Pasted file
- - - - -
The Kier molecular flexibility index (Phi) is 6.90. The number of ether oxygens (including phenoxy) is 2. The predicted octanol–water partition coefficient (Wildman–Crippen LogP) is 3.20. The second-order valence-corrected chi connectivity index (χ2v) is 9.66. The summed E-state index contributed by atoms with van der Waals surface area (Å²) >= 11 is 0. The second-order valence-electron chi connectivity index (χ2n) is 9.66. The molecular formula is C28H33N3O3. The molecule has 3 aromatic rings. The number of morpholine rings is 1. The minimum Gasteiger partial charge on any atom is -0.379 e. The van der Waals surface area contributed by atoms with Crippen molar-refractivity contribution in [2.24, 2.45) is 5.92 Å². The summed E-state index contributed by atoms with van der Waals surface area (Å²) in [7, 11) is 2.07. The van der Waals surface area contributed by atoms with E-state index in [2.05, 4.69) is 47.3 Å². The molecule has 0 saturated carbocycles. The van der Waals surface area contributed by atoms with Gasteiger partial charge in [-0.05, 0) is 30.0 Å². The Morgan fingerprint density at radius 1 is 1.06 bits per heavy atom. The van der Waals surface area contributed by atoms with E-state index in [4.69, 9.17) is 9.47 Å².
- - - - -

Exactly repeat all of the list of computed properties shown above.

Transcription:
The Kier molecular flexibility index (Phi) is 6.90. The number of ether oxygens (including phenoxy) is 2. The predicted octanol–water partition coefficient (Wildman–Crippen LogP) is 3.20. The second-order valence-corrected chi connectivity index (χ2v) is 9.66. The summed E-state index contributed by atoms with van der Waals surface area (Å²) >= 11 is 0. The second-order valence-electron chi connectivity index (χ2n) is 9.66. The molecular formula is C28H33N3O3. The molecule has 3 aromatic rings. The number of morpholine rings is 1. The minimum Gasteiger partial charge on any atom is -0.379 e. The van der Waals surface area contributed by atoms with Crippen molar-refractivity contribution in [2.24, 2.45) is 5.92 Å². The summed E-state index contributed by atoms with van der Waals surface area (Å²) in [7, 11) is 2.07. The van der Waals surface area contributed by atoms with E-state index in [2.05, 4.69) is 47.3 Å². The molecule has 0 saturated carbocycles. The van der Waals surface area contributed by atoms with Gasteiger partial charge in [-0.05, 0) is 30.0 Å². The Morgan fingerprint density at radius 1 is 1.06 bits per heavy atom. The van der Waals surface area contributed by atoms with E-state index in [4.69, 9.17) is 9.47 Å².